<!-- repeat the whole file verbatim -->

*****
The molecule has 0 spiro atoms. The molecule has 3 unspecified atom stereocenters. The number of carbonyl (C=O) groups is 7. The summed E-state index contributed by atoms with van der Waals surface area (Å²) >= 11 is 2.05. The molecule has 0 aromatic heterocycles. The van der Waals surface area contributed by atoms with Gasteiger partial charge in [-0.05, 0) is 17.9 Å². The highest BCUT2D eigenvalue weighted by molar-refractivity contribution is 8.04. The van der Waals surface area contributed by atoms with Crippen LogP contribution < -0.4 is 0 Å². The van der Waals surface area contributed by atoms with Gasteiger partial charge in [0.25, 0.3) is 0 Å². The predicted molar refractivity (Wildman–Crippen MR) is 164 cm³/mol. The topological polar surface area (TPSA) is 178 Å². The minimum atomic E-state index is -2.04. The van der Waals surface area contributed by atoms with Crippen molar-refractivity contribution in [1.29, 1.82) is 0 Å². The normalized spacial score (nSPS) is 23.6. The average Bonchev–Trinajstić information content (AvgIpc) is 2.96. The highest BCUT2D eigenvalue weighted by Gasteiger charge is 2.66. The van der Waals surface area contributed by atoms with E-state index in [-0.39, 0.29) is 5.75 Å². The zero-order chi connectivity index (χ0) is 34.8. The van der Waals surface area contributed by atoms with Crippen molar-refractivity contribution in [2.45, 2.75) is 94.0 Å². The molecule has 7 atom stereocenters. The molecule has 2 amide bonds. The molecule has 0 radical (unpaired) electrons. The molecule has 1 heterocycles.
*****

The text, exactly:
The molecule has 0 spiro atoms. The molecule has 3 unspecified atom stereocenters. The number of carbonyl (C=O) groups is 7. The summed E-state index contributed by atoms with van der Waals surface area (Å²) >= 11 is 2.05. The molecule has 0 aromatic heterocycles. The van der Waals surface area contributed by atoms with Gasteiger partial charge in [-0.05, 0) is 17.9 Å². The highest BCUT2D eigenvalue weighted by molar-refractivity contribution is 8.04. The van der Waals surface area contributed by atoms with Crippen LogP contribution < -0.4 is 0 Å². The van der Waals surface area contributed by atoms with Gasteiger partial charge in [0.25, 0.3) is 0 Å². The predicted molar refractivity (Wildman–Crippen MR) is 164 cm³/mol. The topological polar surface area (TPSA) is 178 Å². The minimum atomic E-state index is -2.04. The van der Waals surface area contributed by atoms with Crippen molar-refractivity contribution in [1.29, 1.82) is 0 Å². The normalized spacial score (nSPS) is 23.6. The average Bonchev–Trinajstić information content (AvgIpc) is 2.96. The highest BCUT2D eigenvalue weighted by Gasteiger charge is 2.66. The van der Waals surface area contributed by atoms with E-state index in [-0.39, 0.29) is 5.75 Å². The zero-order chi connectivity index (χ0) is 34.8. The van der Waals surface area contributed by atoms with Crippen molar-refractivity contribution in [2.45, 2.75) is 94.0 Å². The molecule has 7 atom stereocenters. The molecule has 2 amide bonds. The molecule has 0 radical (unpaired) electrons. The molecule has 1 heterocycles.